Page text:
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Q: I bought some software to help me calculate the cost of building a house. However, the costs I'm getting back don't seem to be accurate. Is there a simple and foolproof way to go about estimating home building costs? I'm trying to do this before I spend lots of money on blueprints only to discover what I want is out of reach for my budget.

A: The building cost estimator you're using may not be adjusting correctly for your market conditions. You may also have overlooked some settings, and as a result you're comparing apples to onions. So many variables come into play when estimating building and remodeling costs that it's a miracle that any of the software works.

The first challenge you have to consider is that building cost data vary from one city or region to another. Usually settings in software help track the costs in many cities and states, but they can be inaccurate, depending upon the level of fit and finish you're looking to achieve.

To get a pretty close approximation of the current construction costs in your city or town, go on a tour of new homes for sale. Be sure to visit homes that have been recently built. Look in different price ranges so you get an idea of the level of quality of each one. Some will have standard appliances and finishes; others may have premium and top-quality appointments. Take notes.

One thing you have to consider is how long each house has been on the market and if there have been price reductions. The state of the current economy is causing a certain amount of deflation as sales prices are lowered to get houses sold. This means that a house might sell for less than it cost to build. Be careful and ask lots of questions to see if this is the case in your area.

Assuming that the marketplace is fairly stable, I generate new home building costs by trying to calculate the cost to build per square foot. Once you know this number, multiply it by the projected size of your new home to get close to the actual cost.

Start this process by finding one or two homes that are close in size, style and finish level that you desire and are on lots the size you expect to have. It's important that all these things match. Even better, make sure the houses you're looking at are in the same neighborhood, if possible. Prices of the same house can vary depending on the community they're in.

You also need to discount the cost of the lot and any sales commission on homes for sale. I would estimate the sales commission at 6 percent. To determine the cost of the building lot, look for lots for sale that are similar and talk with knowledgeable Realtors. When looking at lots, however, don't forget to account for utility connections. New houses you tour may be connected to city sewer and water, but you may look at lots that need a well and septic system. It can be quite complicated.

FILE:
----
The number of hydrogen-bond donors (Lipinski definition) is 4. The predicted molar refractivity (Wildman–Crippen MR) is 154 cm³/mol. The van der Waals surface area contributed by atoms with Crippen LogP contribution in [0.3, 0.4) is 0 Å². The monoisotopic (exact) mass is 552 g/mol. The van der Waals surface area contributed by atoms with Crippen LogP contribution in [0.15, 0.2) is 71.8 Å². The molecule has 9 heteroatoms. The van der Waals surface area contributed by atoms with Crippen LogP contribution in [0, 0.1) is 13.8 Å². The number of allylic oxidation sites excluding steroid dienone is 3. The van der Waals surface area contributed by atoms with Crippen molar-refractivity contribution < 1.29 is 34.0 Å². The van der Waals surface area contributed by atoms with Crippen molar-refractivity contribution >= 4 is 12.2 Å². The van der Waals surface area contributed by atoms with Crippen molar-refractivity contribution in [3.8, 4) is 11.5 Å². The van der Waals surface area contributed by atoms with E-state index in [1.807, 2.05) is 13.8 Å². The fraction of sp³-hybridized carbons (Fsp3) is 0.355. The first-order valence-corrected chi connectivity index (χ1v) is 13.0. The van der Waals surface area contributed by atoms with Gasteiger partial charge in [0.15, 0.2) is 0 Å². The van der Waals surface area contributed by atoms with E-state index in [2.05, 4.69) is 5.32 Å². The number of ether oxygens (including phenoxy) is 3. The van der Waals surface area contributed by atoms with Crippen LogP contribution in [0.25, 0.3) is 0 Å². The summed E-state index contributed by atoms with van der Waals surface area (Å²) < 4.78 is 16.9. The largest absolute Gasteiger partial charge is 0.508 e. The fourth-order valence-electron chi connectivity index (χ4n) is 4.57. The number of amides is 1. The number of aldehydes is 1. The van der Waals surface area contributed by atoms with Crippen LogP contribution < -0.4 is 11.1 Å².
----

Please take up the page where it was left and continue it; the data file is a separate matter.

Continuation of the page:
Once the sales commission and lot cost have been subtracted from the asking price, calculate the actual square footage of finished living space. Leave out garages and unfinished basements.

I prefer to calculate this using the dimensions of the outline of the exterior walls. Don't fall into the trap of using room sizes. Get the overall square footage. Divide this square footage into the adjusted cost of the home to arrive at the cost-per-square-foot of that house.

This method of determining cost estimates is not foolproof, but it will get you close. The key is to make sure the houses you're using as your benchmark match what you want as closely as possible. If not, you can easily be off by a factor of 25 to 40 percent!

If you're planning a custom home, you need to add in the cost of plans. They might easily run 5 to 6 percent of the cost of the home. You can get plan estimates from architects who draw custom homes.

Also talk to custom home builders to get a range of building costs per square foot. Be sure to talk to several builders and go look at recent houses they have built to see if you're looking at houses that match what you want.

All of Tim Carter's past columns and videos are available at